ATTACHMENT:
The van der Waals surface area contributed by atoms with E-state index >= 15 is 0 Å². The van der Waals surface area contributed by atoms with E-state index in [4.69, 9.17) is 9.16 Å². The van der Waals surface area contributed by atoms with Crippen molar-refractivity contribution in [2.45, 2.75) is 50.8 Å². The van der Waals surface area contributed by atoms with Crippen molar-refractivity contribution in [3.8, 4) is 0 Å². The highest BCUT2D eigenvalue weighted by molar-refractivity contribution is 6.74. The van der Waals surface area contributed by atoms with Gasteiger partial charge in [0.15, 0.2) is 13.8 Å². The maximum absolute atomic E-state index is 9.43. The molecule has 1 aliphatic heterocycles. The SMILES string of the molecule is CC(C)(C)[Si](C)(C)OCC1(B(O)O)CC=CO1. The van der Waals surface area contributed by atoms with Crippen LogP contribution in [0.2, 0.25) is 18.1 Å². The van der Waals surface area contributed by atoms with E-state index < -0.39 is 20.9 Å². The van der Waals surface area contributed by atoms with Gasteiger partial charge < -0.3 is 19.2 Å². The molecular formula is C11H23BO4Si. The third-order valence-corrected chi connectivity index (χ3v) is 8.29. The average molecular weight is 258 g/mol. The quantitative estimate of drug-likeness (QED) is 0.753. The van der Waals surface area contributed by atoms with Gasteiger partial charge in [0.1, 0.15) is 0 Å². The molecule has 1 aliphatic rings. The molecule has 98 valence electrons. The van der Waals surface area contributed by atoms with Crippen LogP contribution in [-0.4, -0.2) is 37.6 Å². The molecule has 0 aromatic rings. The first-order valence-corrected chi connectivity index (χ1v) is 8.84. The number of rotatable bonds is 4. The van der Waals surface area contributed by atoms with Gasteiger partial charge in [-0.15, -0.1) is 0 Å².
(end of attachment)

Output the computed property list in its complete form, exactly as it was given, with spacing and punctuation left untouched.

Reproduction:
The van der Waals surface area contributed by atoms with E-state index >= 15 is 0 Å². The van der Waals surface area contributed by atoms with E-state index in [4.69, 9.17) is 9.16 Å². The van der Waals surface area contributed by atoms with Crippen molar-refractivity contribution in [2.45, 2.75) is 50.8 Å². The van der Waals surface area contributed by atoms with Crippen molar-refractivity contribution in [3.8, 4) is 0 Å². The highest BCUT2D eigenvalue weighted by molar-refractivity contribution is 6.74. The van der Waals surface area contributed by atoms with Gasteiger partial charge in [0.15, 0.2) is 13.8 Å². The maximum absolute atomic E-state index is 9.43. The molecule has 1 aliphatic heterocycles. The SMILES string of the molecule is CC(C)(C)[Si](C)(C)OCC1(B(O)O)CC=CO1. The van der Waals surface area contributed by atoms with Crippen LogP contribution in [0.2, 0.25) is 18.1 Å². The van der Waals surface area contributed by atoms with E-state index < -0.39 is 20.9 Å². The van der Waals surface area contributed by atoms with Gasteiger partial charge < -0.3 is 19.2 Å². The molecular formula is C11H23BO4Si. The third-order valence-corrected chi connectivity index (χ3v) is 8.29. The average molecular weight is 258 g/mol. The quantitative estimate of drug-likeness (QED) is 0.753. The van der Waals surface area contributed by atoms with Gasteiger partial charge in [0.1, 0.15) is 0 Å². The molecule has 1 aliphatic rings. The molecule has 98 valence electrons. The van der Waals surface area contributed by atoms with Crippen LogP contribution in [-0.4, -0.2) is 37.6 Å². The molecule has 0 aromatic rings. The first-order valence-corrected chi connectivity index (χ1v) is 8.84. The number of rotatable bonds is 4. The van der Waals surface area contributed by atoms with Gasteiger partial charge in [-0.15, -0.1) is 0 Å².